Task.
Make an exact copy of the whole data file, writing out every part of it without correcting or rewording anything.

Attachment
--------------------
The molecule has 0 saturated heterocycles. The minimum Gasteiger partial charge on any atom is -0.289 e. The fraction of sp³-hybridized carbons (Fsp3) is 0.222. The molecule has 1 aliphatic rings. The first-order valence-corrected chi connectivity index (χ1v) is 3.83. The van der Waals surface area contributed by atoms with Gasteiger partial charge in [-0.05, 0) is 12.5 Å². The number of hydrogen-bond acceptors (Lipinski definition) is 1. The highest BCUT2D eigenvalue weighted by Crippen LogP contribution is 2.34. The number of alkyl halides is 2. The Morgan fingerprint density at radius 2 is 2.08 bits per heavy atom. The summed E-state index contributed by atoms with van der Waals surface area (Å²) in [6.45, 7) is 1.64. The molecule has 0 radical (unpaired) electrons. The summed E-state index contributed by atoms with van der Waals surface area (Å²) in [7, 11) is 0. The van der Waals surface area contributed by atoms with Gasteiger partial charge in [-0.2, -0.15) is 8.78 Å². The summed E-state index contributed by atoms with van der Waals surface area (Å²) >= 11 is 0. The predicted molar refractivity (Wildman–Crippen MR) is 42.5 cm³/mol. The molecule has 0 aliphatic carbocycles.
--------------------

The molecule has 0 saturated heterocycles. The minimum Gasteiger partial charge on any atom is -0.289 e. The fraction of sp³-hybridized carbons (Fsp3) is 0.222. The molecule has 1 aliphatic rings. The first-order valence-corrected chi connectivity index (χ1v) is 3.83. The van der Waals surface area contributed by atoms with Gasteiger partial charge in [-0.05, 0) is 12.5 Å². The number of hydrogen-bond acceptors (Lipinski definition) is 1. The highest BCUT2D eigenvalue weighted by Crippen LogP contribution is 2.34. The number of alkyl halides is 2. The Morgan fingerprint density at radius 2 is 2.08 bits per heavy atom. The summed E-state index contributed by atoms with van der Waals surface area (Å²) in [6.45, 7) is 1.64. The molecule has 0 radical (unpaired) electrons. The summed E-state index contributed by atoms with van der Waals surface area (Å²) in [7, 11) is 0. The van der Waals surface area contributed by atoms with Gasteiger partial charge in [-0.2, -0.15) is 8.78 Å². The summed E-state index contributed by atoms with van der Waals surface area (Å²) >= 11 is 0. The predicted molar refractivity (Wildman–Crippen MR) is 42.5 cm³/mol. The molecule has 0 aliphatic carbocycles.